Sunday Salon: So Cold the River

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The dome at West Baden Resort

So Cold the River is a mystery/thriller set in French Lick and West Baden, Indiana. There are tornadoes and stinky sulphurous Pluto mineral water and vaguely supernatural goings-on. The main character is a failed cinematographer who gets hired to go investigate some family history in the two towns in Southern Indiana and ends up with much more than he bargained for. Michael Koryta, the author, was obviously quite taken with the restored resorts at French Lick and West Baden and he does a great job making you want to visit these two locales, which are both in French Lick, Indiana. These two resorts have quite an interesting history, and in their heyday attracted folks like Joe Louis, Al Capone and Franklin Delano Roosevelt.

Let me say that I very much wanted to like this book. I visited the French Lick resort when I was young and it was still in a state of disrepair. This is to say that the wall paper was peeling in many of the hallways and the whole hotel smelled very much of sulphur. I don’t know what there is to be done about the sulphur smell, as it’s part of what attracts folks to the springs, but both resorts have been restored in the past 10 years or so, and a casino added to draw folks to them, and I hear they’re beautiful. This book certainly made me want to check out West Baden, which I have not been to (I believe it was closed when I visited French Lick).

I am not a native Hoosier, though in about 5 years time I will have lived in Indiana longer than I’ve lived in any other place in my life (having lived in Kentucky for 18 years). When I lived in Bloomington, I felt that I should try to feel attached to the place I was living, especially as I ended up living there for 6 years. But I’ll confess I felt like Indiana at times was a culture-less void, and I like that this book tries to give Indiana some backdrop, some story, some character. Indiana doesn’t appear to have a literature, and it would be nice to give it one.  These two resorts in the middle of southern Indiana are weird things; West Baden has a huge dome that rivals the Crystal Palace in London, but has actually been beautifully restored, so you can still see it today. But I confess, when someone on the back cover describes this book as midwest Gothic, I don’t quite buy it. Perhaps it’s because I lived in Mississippi, but it’s hard to imagine Indiana as gothic.

French Lick resort

Beyond that, I felt the book strung the reader along a little bit too long. There’s a point in a suspenseful thriller where you have to reveal a little bit to keep the reader interested, and I felt like Koryta waited a bit too long to do that. I’ll admit, I wanted a lot from this book, namely a novel that established Indiana as an interesting, intriguing and mysterious place. It didn’t quite do that for me, and I can’t tell if that’s because Indiana is too familiar to me already. I’m glad I read it because now I’ll probably take a trip up to French Lick, but I wanted much more from the book than what I got.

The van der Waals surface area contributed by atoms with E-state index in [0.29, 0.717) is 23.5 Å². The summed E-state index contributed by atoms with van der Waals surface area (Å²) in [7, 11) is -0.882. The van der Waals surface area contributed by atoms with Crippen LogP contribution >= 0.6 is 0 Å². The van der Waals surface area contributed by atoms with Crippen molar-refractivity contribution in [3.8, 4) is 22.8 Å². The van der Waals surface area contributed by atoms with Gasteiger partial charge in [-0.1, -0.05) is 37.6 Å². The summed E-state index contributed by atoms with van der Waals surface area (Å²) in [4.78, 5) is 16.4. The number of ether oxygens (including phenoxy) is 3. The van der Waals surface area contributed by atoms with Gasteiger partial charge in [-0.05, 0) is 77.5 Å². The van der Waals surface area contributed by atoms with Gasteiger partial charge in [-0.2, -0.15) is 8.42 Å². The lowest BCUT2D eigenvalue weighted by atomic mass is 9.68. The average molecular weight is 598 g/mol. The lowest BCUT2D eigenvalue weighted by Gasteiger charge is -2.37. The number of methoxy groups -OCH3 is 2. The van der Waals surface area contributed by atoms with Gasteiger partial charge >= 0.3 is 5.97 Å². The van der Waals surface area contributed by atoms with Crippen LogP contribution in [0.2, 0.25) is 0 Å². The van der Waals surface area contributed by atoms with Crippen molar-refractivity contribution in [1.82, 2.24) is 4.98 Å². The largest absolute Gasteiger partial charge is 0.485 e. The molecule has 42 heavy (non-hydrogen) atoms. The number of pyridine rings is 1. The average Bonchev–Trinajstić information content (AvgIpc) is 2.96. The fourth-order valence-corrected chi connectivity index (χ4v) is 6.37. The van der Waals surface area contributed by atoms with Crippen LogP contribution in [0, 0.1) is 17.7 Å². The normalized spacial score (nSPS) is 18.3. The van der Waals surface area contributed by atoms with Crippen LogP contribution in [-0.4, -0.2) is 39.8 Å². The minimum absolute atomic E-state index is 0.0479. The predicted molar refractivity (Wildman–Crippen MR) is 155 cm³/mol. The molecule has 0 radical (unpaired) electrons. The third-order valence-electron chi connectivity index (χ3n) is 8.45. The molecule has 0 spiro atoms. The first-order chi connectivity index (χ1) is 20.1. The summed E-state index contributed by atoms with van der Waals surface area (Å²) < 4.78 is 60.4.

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Comments

  1. Robyn, I love to read your thoughtful, engaging posts. I had the same reaction to So Cold the River. Two Hoosiers I read alot before I ever even thoguht about moving to Indiana are Gene Stratton-Porter and Booth Tarkington. A Indiana transplant from Tennesee is Scott Russell Sanders, who has lived near Bloomington for years and writes beautiful essays about place, this place.

  2. I've only driven through Indiana and it didn't seem like an “interesting, intriguing and mysterious place” so I think you might have been asking too much of the book or any book, for that matter. 😉 The only thing recently I've found “interesting” about Indiana is the TV show Parks and Recreation.

    On a serious note, I was just curious why you used italics in this post. It made it a little difficult to read. However, I do like your relaxed writing style, in just giving us your thoughts plain and simple about the books.

  3. Indiana, gothic? And the subject of novels? Hmmm, that's a tall order. I spent 4 years of my life there (at the “other” big university which I suspect may be a major rival of your own, if that was why you were in Bloomington …) and mostly remember cows, corn, and a flat landscape with winter wind whipping through you. That said, it was a great 4 years!

  4. Kate, thanks so much. Always good to have an appreciative audience. I've often wondered about Indiana writers to read, so I'll check those two out. Thanks for the recommendation. I remember hearing about Scott Russell Sanders, maybe when I was in Bloomington or after. I find I really connect with places through what I read, and I wish there were more place-bound Indiana writing. One thing I did read which was nonfiction was Rachel Peden, who was a farmer's wife and columnist for the Indy Herald. Her book Rural Free is lovely.

    unfinishedperson, I have hope that Indiana can be more exciting than just a place to drive through! Yes, the italics are annoying, but something strange was happening with blogger last night when I was trying to post, and I couldn't get the post out of italics. It won't happen again!

    Laura, yes, I just can't quite see gothic Indiana, or gothic midwest, period, though southern Indiana where I live is, well, southern sometimes. I'm from Kentucky and there were folks around Bloomington who sounded much more country than I did. I love Bloomington, but my loyalties regarding college sports are firmly with my home state of Kentucky.

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